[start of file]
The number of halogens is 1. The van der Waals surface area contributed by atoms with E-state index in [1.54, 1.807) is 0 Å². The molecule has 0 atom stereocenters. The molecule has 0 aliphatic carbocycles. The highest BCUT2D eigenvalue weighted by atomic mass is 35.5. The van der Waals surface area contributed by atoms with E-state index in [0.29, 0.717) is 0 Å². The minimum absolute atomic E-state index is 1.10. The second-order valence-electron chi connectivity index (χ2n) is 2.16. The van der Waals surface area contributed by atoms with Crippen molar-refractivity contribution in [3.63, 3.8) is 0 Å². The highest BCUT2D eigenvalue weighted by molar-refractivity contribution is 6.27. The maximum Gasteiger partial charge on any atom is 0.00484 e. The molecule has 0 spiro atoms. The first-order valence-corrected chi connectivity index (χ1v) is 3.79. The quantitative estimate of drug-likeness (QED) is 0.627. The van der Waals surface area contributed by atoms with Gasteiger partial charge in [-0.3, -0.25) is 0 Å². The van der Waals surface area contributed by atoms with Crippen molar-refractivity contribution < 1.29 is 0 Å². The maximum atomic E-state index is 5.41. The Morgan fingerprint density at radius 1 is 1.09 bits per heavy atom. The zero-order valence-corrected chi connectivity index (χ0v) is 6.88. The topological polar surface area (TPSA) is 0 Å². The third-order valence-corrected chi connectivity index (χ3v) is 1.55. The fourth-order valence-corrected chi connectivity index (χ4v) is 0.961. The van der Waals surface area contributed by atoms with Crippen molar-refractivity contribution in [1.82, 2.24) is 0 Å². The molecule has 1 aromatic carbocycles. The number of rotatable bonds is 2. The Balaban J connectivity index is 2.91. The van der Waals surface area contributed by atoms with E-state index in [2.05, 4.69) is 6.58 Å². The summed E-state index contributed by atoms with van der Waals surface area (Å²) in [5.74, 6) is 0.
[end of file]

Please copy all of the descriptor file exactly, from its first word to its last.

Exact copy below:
The number of halogens is 1. The van der Waals surface area contributed by atoms with E-state index in [1.54, 1.807) is 0 Å². The molecule has 0 atom stereocenters. The molecule has 0 aliphatic carbocycles. The highest BCUT2D eigenvalue weighted by atomic mass is 35.5. The van der Waals surface area contributed by atoms with E-state index in [0.29, 0.717) is 0 Å². The minimum absolute atomic E-state index is 1.10. The second-order valence-electron chi connectivity index (χ2n) is 2.16. The van der Waals surface area contributed by atoms with Crippen molar-refractivity contribution in [3.63, 3.8) is 0 Å². The highest BCUT2D eigenvalue weighted by molar-refractivity contribution is 6.27. The maximum Gasteiger partial charge on any atom is 0.00484 e. The molecule has 0 spiro atoms. The first-order valence-corrected chi connectivity index (χ1v) is 3.79. The quantitative estimate of drug-likeness (QED) is 0.627. The van der Waals surface area contributed by atoms with Gasteiger partial charge in [-0.3, -0.25) is 0 Å². The van der Waals surface area contributed by atoms with Crippen molar-refractivity contribution < 1.29 is 0 Å². The maximum atomic E-state index is 5.41. The Morgan fingerprint density at radius 1 is 1.09 bits per heavy atom. The zero-order valence-corrected chi connectivity index (χ0v) is 6.88. The topological polar surface area (TPSA) is 0 Å². The third-order valence-corrected chi connectivity index (χ3v) is 1.55. The fourth-order valence-corrected chi connectivity index (χ4v) is 0.961. The van der Waals surface area contributed by atoms with Crippen molar-refractivity contribution in [1.82, 2.24) is 0 Å². The molecule has 1 aromatic carbocycles. The number of rotatable bonds is 2. The Balaban J connectivity index is 2.91. The van der Waals surface area contributed by atoms with E-state index in [2.05, 4.69) is 6.58 Å². The summed E-state index contributed by atoms with van der Waals surface area (Å²) in [5.74, 6) is 0.